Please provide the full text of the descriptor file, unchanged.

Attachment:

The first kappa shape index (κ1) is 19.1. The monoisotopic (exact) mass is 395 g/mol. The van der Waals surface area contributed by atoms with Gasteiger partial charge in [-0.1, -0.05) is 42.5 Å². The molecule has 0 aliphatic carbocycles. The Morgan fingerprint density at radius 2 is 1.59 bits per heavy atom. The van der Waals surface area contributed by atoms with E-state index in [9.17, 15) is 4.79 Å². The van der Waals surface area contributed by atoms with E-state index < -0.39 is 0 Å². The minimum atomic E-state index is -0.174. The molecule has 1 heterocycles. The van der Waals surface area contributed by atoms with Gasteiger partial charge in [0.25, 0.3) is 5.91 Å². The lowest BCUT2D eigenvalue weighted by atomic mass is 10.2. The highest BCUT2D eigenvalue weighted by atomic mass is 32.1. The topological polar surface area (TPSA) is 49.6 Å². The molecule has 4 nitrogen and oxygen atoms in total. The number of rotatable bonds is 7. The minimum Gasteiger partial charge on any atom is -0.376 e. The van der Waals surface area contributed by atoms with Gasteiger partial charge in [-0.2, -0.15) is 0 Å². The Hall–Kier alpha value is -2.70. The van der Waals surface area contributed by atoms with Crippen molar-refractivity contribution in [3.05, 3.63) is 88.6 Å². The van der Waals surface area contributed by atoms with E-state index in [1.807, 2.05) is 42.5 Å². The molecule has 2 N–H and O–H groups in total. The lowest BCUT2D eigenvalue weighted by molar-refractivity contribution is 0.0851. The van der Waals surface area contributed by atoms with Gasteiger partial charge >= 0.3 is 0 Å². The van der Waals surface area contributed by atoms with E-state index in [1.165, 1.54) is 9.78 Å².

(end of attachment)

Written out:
The first kappa shape index (κ1) is 19.1. The monoisotopic (exact) mass is 395 g/mol. The van der Waals surface area contributed by atoms with Gasteiger partial charge in [-0.1, -0.05) is 42.5 Å². The molecule has 0 aliphatic carbocycles. The Morgan fingerprint density at radius 2 is 1.59 bits per heavy atom. The van der Waals surface area contributed by atoms with E-state index in [9.17, 15) is 4.79 Å². The van der Waals surface area contributed by atoms with E-state index < -0.39 is 0 Å². The minimum atomic E-state index is -0.174. The molecule has 1 heterocycles. The van der Waals surface area contributed by atoms with Gasteiger partial charge in [0.25, 0.3) is 5.91 Å². The lowest BCUT2D eigenvalue weighted by atomic mass is 10.2. The highest BCUT2D eigenvalue weighted by atomic mass is 32.1. The topological polar surface area (TPSA) is 49.6 Å². The molecule has 4 nitrogen and oxygen atoms in total. The number of rotatable bonds is 7. The minimum Gasteiger partial charge on any atom is -0.376 e. The van der Waals surface area contributed by atoms with Gasteiger partial charge in [-0.2, -0.15) is 0 Å². The Hall–Kier alpha value is -2.70. The van der Waals surface area contributed by atoms with Crippen molar-refractivity contribution in [3.05, 3.63) is 88.6 Å². The van der Waals surface area contributed by atoms with E-state index in [1.807, 2.05) is 42.5 Å². The molecule has 2 N–H and O–H groups in total. The lowest BCUT2D eigenvalue weighted by molar-refractivity contribution is 0.0851. The van der Waals surface area contributed by atoms with Gasteiger partial charge >= 0.3 is 0 Å². The van der Waals surface area contributed by atoms with E-state index in [1.165, 1.54) is 9.78 Å².